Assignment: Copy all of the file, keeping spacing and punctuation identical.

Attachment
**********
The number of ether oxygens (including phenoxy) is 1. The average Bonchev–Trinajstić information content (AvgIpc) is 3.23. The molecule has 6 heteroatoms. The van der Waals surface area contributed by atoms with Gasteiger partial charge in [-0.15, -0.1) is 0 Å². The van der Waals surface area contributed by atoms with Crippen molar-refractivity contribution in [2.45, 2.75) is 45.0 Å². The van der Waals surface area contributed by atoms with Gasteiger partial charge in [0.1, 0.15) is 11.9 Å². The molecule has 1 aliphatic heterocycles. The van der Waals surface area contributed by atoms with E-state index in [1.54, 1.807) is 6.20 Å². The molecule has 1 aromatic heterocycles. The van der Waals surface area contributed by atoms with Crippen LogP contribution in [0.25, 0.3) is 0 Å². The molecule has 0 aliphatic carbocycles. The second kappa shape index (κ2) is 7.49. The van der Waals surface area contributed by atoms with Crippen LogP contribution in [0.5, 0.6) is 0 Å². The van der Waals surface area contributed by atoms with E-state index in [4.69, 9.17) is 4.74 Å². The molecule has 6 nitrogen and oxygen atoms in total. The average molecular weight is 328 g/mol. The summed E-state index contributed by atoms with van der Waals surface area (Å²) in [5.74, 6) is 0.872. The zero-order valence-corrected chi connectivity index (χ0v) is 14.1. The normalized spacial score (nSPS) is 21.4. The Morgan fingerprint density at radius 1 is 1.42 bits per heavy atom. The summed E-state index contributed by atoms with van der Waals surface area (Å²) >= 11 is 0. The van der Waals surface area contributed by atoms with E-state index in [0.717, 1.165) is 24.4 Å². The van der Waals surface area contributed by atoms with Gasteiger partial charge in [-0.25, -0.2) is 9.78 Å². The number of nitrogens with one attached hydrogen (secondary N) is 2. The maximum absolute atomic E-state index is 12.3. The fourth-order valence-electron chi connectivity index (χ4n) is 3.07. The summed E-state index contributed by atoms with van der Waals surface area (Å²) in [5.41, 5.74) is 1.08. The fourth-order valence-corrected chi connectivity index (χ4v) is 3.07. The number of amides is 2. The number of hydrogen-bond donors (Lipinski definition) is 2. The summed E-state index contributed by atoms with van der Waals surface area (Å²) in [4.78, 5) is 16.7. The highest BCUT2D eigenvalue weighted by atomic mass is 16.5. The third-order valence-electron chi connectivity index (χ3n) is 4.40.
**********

The number of ether oxygens (including phenoxy) is 1. The average Bonchev–Trinajstić information content (AvgIpc) is 3.23. The molecule has 6 heteroatoms. The van der Waals surface area contributed by atoms with Gasteiger partial charge in [-0.15, -0.1) is 0 Å². The van der Waals surface area contributed by atoms with Crippen molar-refractivity contribution in [2.45, 2.75) is 45.0 Å². The van der Waals surface area contributed by atoms with Gasteiger partial charge in [0.1, 0.15) is 11.9 Å². The molecule has 1 aliphatic heterocycles. The van der Waals surface area contributed by atoms with E-state index in [1.54, 1.807) is 6.20 Å². The molecule has 1 aromatic heterocycles. The van der Waals surface area contributed by atoms with Crippen LogP contribution in [0.25, 0.3) is 0 Å². The molecule has 0 aliphatic carbocycles. The second kappa shape index (κ2) is 7.49. The van der Waals surface area contributed by atoms with Crippen LogP contribution in [0.5, 0.6) is 0 Å². The van der Waals surface area contributed by atoms with E-state index in [4.69, 9.17) is 4.74 Å². The molecule has 6 nitrogen and oxygen atoms in total. The average molecular weight is 328 g/mol. The summed E-state index contributed by atoms with van der Waals surface area (Å²) in [5.74, 6) is 0.872. The zero-order valence-corrected chi connectivity index (χ0v) is 14.1. The normalized spacial score (nSPS) is 21.4. The Morgan fingerprint density at radius 1 is 1.42 bits per heavy atom. The summed E-state index contributed by atoms with van der Waals surface area (Å²) >= 11 is 0. The van der Waals surface area contributed by atoms with E-state index in [0.717, 1.165) is 24.4 Å². The van der Waals surface area contributed by atoms with Gasteiger partial charge in [-0.25, -0.2) is 9.78 Å². The number of nitrogens with one attached hydrogen (secondary N) is 2. The maximum absolute atomic E-state index is 12.3. The fourth-order valence-electron chi connectivity index (χ4n) is 3.07. The summed E-state index contributed by atoms with van der Waals surface area (Å²) in [5.41, 5.74) is 1.08. The fourth-order valence-corrected chi connectivity index (χ4v) is 3.07. The number of amides is 2. The number of hydrogen-bond donors (Lipinski definition) is 2. The summed E-state index contributed by atoms with van der Waals surface area (Å²) in [4.78, 5) is 16.7. The highest BCUT2D eigenvalue weighted by atomic mass is 16.5. The third-order valence-electron chi connectivity index (χ3n) is 4.40.